So as part of the environment for dogs, but unaffiliated with The K.Cs, our demands can only be seen as antagonistic, victimizing the K.Cs. In failing to meet our needs, The K.Cs can only be seen as antagonistic, costing the environment for than its willing to pay. With out mutual responsibility, the species looses value to the environment.

    For Dogs to remain a valued part of their environment, The environment must have input into results. It ( we) can not be responsible for them otherwise.

    The members of any Kennel club or council must be permitted to breed out side of the proscribed protocols or boundaries to restore viability of the species domestic dog. Its the only way to open communication between the species and the environment. By demonstrating and teaching value in what they do, driven by environmental, not K.C demands.

    1. Anon, you are right to say that if we disrespect nature - dog nature in this case - and hack it around at whim, we create nothing sustainable and miss the point. Those who want entirely man-made creations should forget dogs and buy motorbikes.

      Are pup buyers to blame? Absolutely they are! Dog ownership like marriage is, or should be, a (dog's) lifetime relationship. If a child of yours were going to marry someone they'd only met on the internet, would you have nothing to say? You can get a pretty good idea how your pup will grow up by meeting at least one parent. It doesn't need a genetics PhD to tell a happy dog from a hang-dog. Buyers who won't do their homework are the ones keeping the pounds and rescue shelters busy. In the words of the Dogs Trust rescue organisation "A dog is for life, not just for Christmas".

    2. So, puppy buyers are to blame for the genetic train wrecks we see before us. How very convenient....and how very unfair.

      I agree with Anon - you can not expect the average person to expect to even be remotely interested in population genetics and even to understand what their responsibility even is in all this...Do we get taught how to do this stuff in school? no! If we had grass root education in companion animal biology things would be different

      Look at VW and the emissions scandal. How many cars does the average UK household own? One or two? How many people who own a car understands how they work? DO you think that they would possibly even had the slightest clue that their trustworthy Golf diesel was in fact 'defective'? How could they possibly be expected to know? I also use a computer every day. I have no idea how they work. So, when I look to buy one I am interested in the following information - will they do what I want them to do, are they good value for money (can I get one that I like cheaper elsewhere) and does it look quite nice. If it goes wrong, what am I going to do - send it back or try to get it fixed.

      Whether you like it or not, people think the same way about buying sentient beings, such as dogs - rightly or wrongly. You seem to have an innate lack of understanding about human behavior and live in some idealized unrealistic bubble that 'everyone should think the same way as I do and should be as interested in dogs as I am'.

      Get real and develop some empathy. Only then can we solve this problem. Breeders are producing dogs - we have to also understand that rightly or wrongly, people are motivated by money and if people are wanting to part with cash for defective dogs then some breeders who are motivated financially will continue to breed sick animals.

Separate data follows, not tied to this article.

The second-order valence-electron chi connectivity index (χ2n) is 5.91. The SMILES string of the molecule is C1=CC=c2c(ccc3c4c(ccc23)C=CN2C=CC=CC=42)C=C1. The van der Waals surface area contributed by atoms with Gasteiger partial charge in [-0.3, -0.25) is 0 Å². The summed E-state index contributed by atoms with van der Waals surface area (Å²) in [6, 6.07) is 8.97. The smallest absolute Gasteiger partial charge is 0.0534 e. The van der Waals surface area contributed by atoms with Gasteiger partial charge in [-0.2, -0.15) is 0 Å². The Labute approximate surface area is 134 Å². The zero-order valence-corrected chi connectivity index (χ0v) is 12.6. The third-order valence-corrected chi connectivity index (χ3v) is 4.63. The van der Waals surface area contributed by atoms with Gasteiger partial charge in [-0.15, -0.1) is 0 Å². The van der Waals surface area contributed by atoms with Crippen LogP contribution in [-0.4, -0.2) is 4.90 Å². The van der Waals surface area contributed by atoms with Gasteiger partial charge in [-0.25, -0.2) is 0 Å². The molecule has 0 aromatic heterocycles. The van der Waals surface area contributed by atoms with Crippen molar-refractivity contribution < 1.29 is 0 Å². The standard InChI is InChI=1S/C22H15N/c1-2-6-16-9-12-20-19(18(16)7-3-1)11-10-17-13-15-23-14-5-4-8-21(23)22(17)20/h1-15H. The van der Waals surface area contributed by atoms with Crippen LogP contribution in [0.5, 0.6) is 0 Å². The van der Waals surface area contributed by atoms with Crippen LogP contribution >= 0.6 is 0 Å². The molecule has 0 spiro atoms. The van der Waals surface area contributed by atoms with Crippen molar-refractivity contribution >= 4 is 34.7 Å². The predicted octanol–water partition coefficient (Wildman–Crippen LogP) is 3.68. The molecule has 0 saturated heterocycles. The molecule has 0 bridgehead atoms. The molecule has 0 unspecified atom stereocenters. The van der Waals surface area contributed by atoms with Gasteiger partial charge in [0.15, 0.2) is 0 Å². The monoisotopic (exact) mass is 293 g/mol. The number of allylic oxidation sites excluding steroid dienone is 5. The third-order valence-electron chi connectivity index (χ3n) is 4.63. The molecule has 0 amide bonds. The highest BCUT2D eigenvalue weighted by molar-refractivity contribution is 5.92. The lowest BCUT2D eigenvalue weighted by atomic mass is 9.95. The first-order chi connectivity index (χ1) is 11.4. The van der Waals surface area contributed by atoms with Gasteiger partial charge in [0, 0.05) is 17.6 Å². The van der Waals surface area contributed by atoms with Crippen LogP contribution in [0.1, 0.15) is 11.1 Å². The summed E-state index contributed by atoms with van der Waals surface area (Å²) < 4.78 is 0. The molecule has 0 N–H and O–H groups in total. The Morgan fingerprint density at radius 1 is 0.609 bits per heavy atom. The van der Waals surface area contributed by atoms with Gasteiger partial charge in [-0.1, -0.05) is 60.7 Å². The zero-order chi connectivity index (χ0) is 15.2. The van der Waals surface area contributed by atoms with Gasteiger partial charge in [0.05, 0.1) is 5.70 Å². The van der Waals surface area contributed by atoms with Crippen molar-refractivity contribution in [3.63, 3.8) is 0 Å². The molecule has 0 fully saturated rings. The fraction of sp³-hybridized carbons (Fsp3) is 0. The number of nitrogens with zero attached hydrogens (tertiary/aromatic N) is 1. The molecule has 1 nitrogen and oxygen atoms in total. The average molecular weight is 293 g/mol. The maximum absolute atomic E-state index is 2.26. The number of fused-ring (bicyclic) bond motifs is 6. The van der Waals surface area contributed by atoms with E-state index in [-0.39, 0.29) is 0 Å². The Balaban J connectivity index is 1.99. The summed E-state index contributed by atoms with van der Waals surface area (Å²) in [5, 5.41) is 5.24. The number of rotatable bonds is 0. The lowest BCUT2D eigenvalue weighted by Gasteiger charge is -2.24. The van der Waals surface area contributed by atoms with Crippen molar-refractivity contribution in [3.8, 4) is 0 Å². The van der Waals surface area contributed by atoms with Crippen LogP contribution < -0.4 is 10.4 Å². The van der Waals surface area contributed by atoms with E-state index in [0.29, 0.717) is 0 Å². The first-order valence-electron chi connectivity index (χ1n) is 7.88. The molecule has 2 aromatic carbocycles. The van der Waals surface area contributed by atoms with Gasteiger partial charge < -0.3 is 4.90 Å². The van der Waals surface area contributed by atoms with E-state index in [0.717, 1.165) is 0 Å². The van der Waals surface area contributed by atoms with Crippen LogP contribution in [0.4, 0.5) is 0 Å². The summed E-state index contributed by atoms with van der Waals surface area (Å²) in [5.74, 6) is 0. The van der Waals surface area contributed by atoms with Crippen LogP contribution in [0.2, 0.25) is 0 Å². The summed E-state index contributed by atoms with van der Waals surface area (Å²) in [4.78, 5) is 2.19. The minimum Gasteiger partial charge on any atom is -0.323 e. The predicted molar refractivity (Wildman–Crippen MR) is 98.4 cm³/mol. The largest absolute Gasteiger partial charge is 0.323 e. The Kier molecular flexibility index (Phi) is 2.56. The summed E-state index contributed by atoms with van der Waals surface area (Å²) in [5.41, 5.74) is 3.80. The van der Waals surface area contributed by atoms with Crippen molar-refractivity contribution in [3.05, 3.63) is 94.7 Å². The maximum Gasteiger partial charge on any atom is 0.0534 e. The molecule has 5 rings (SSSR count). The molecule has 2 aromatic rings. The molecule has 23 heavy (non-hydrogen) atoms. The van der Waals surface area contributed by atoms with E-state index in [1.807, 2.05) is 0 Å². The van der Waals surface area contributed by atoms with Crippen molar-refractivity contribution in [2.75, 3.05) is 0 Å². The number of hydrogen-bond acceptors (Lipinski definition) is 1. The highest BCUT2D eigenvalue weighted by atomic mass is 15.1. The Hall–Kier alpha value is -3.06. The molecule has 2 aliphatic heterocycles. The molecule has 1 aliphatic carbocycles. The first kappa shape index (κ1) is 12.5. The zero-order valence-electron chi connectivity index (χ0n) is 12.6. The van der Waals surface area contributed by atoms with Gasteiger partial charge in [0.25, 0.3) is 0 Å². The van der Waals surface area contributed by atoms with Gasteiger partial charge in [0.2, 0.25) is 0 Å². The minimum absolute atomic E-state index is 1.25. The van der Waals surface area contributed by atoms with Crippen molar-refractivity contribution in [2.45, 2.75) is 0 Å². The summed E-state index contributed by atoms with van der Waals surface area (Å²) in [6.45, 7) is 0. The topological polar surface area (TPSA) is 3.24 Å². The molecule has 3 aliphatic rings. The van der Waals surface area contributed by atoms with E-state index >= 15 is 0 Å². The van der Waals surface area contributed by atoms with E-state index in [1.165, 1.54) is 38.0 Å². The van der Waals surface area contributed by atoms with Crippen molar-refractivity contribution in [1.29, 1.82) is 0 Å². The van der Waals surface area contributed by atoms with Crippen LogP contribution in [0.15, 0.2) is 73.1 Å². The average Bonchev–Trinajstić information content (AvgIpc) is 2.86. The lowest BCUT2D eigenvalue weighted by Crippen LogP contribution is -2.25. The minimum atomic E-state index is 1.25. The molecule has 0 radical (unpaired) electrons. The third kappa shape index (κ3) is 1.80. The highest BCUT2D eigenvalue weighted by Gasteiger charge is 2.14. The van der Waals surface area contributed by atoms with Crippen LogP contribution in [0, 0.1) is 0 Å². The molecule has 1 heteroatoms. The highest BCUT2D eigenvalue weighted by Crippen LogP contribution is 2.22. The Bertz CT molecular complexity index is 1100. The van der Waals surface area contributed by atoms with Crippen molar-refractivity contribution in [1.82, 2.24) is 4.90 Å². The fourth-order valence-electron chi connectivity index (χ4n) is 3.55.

This is a multifactorial problem and has to be tackled from all ends. Education for the public and animal breeders. People have to look at the motivation behind why people are doing all of their behaviour in relation to dogs.

    3. Yep, buyers who don't do their home work do help keep pounds full.

      The ones who feel no sense of responsibility to the benefits of keeping dogs.

      No,I don't believe they are to blame.
      I think it will be found that breeders, to survive in their environment , have 1st responsibility to teach a value for what they do. Their environment is a space. They can't survive with out it. They must show a value to their presence for it to support them. The environment has to be taught to recognize the value.
      A purpose.

      Only when the environment can recognize a value can it take responsibility for its integrity. The environment can affect evolution, but a fixed genetic blue print may be unable to adapt. The K.Cs constitution is their genetic blue print. It is not adapted to, nor can it recognize the needs of its environment.There is a break down of messages between the organization and its environment.

      The K.Cs do not cater to the environment- They cater to the K.Cs . The K.Cs purpose is showing dogs to select for predictability. Not ability.

      Hardly environmental selection. What is the value to its environment in that?
      Purpose for domestic dogs is not supported outside the K.Cs
      If its members were free to breed dogs ineligible for registration, it would be free to meet environmental demands and show a value in what they do- by producing dogs with real value out side of the show ring.
      When the environment ( people ) recognize a valued purpose to keeping dogs,THEN they have a responsibility to keep or enhance the value. That value must be taught by example> the organizations ability to respond to the needs of its environment should be where its value lies.